MADRID — A passenger train derailed Wednesday night on a curvy stretch of track in northwestern Spain, killing at least 40 people caught inside toppled cars and injuring dozens in the country’s worst rail accident in decades, officials said.
Bodies were covered in blankets next to the tracks as rescue workers tried to get trapped people out of the train’s cars.
Images showed one car pointing up into the air with one of its ends twisted and disfigured. Another carriage that had been severed in two was lying on a road near the track.
Officials gave differing death tolls in the immediate aftermath of the crash just outside Santiago de Compostela, on the eve of the city’s annual religious festival that attracts tens of thousands of Christian pilgrims from around the world.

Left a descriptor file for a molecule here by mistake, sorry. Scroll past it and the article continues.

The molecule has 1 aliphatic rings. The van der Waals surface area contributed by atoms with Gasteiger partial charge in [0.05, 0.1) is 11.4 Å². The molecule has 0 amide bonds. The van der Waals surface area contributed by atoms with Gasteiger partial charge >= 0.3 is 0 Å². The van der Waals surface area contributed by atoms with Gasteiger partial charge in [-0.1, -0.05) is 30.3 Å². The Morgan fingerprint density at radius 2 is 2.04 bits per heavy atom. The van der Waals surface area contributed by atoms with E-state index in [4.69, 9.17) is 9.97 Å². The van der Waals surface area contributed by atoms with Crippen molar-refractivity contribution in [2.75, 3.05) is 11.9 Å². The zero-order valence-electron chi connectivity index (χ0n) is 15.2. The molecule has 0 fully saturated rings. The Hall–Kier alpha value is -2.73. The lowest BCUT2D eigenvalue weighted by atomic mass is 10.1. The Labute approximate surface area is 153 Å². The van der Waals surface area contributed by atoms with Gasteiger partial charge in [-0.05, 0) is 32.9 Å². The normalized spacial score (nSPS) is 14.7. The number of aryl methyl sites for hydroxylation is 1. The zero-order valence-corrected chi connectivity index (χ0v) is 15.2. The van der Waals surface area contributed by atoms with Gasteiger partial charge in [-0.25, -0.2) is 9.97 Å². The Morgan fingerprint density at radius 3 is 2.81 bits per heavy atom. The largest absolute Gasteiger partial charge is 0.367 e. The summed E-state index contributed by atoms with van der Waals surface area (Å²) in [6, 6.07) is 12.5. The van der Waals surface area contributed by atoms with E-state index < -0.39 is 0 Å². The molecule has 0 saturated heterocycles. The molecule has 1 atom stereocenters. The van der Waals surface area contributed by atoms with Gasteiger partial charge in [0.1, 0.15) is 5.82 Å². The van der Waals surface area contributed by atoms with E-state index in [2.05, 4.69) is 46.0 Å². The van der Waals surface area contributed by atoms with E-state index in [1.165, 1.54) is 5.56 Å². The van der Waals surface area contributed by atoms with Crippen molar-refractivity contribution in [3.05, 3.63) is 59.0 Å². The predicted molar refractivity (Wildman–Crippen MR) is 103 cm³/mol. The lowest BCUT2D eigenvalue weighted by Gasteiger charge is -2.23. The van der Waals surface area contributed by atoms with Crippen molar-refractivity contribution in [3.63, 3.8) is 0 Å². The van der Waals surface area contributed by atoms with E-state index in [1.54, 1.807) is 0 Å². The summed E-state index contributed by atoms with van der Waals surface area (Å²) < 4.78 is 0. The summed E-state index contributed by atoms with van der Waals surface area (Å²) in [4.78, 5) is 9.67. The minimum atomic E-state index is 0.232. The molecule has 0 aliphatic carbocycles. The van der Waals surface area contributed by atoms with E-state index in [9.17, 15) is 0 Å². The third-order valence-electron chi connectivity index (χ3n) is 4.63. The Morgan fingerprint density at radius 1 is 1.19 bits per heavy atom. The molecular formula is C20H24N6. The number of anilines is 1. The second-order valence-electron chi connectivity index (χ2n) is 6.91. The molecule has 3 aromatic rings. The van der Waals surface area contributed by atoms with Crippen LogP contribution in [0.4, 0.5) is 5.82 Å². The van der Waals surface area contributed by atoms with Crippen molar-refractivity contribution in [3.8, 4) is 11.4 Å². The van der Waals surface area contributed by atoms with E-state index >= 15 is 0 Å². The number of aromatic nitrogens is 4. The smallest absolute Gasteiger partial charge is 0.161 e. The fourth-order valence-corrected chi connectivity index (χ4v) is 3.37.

Alberto Nunez Feijoo, president of the region of Galicia where Santiago de Compostela is the capital, said at least 40 people died. But the president of Galicia’s main court, Miguel Angel Cadenas, was quoted from the scene by the Cadena Ser radio station saying 56 died. Rescue workers were still searching through the smoldering wreckage of the train’s cars this morning in the pre-dawn darkness.
State-owned train operator Renfe reported in a statement that 218 passengers and an unspecified number of staff were on board the eight-carriage train when it crashed on a section of tracks that came online two years ago.
Renfe reported that it and track operator Adif were collaborating with a judge appointed to investigate the accident.
Spanish media said scores of people were injured, with Cadena Ser quoting government officials saying 100 were hurt.
Santiago de Compostela officials canceled ceremonies planned for today, when Catholic pilgrims converge on the city to celebrate a festival honoring St. James.